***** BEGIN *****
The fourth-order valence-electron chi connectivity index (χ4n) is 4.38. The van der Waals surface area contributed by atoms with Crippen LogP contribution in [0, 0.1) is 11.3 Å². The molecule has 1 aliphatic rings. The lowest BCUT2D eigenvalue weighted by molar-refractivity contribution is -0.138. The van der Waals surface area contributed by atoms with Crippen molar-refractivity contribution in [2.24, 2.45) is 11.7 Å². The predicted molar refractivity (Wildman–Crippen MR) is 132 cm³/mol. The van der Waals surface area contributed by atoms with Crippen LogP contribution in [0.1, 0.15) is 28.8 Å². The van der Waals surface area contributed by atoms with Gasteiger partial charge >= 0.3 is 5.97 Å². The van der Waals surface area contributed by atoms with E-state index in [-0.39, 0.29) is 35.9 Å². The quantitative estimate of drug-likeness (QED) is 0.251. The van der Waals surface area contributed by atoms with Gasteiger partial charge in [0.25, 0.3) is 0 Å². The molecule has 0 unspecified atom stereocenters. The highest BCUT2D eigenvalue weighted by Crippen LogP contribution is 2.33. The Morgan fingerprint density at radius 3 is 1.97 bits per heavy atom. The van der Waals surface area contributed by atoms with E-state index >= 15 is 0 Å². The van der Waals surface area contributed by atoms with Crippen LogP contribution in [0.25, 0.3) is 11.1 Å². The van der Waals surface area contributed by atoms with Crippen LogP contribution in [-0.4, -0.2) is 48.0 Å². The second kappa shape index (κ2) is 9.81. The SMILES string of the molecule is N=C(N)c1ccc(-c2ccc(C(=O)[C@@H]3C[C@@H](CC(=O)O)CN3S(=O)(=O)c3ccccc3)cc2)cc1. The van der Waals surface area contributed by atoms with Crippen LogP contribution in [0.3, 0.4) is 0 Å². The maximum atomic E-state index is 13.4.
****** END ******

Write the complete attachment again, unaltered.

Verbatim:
The fourth-order valence-electron chi connectivity index (χ4n) is 4.38. The van der Waals surface area contributed by atoms with Crippen LogP contribution in [0, 0.1) is 11.3 Å². The molecule has 1 aliphatic rings. The lowest BCUT2D eigenvalue weighted by molar-refractivity contribution is -0.138. The van der Waals surface area contributed by atoms with Crippen molar-refractivity contribution in [2.24, 2.45) is 11.7 Å². The predicted molar refractivity (Wildman–Crippen MR) is 132 cm³/mol. The van der Waals surface area contributed by atoms with Crippen LogP contribution in [0.1, 0.15) is 28.8 Å². The van der Waals surface area contributed by atoms with Gasteiger partial charge >= 0.3 is 5.97 Å². The van der Waals surface area contributed by atoms with E-state index in [-0.39, 0.29) is 35.9 Å². The quantitative estimate of drug-likeness (QED) is 0.251. The van der Waals surface area contributed by atoms with Gasteiger partial charge in [0.25, 0.3) is 0 Å². The molecule has 0 unspecified atom stereocenters. The highest BCUT2D eigenvalue weighted by Crippen LogP contribution is 2.33. The Morgan fingerprint density at radius 3 is 1.97 bits per heavy atom. The van der Waals surface area contributed by atoms with E-state index >= 15 is 0 Å². The van der Waals surface area contributed by atoms with Crippen LogP contribution in [0.25, 0.3) is 11.1 Å². The van der Waals surface area contributed by atoms with Crippen LogP contribution in [-0.4, -0.2) is 48.0 Å². The second kappa shape index (κ2) is 9.81. The SMILES string of the molecule is N=C(N)c1ccc(-c2ccc(C(=O)[C@@H]3C[C@@H](CC(=O)O)CN3S(=O)(=O)c3ccccc3)cc2)cc1. The van der Waals surface area contributed by atoms with Crippen LogP contribution in [0.3, 0.4) is 0 Å². The maximum atomic E-state index is 13.4.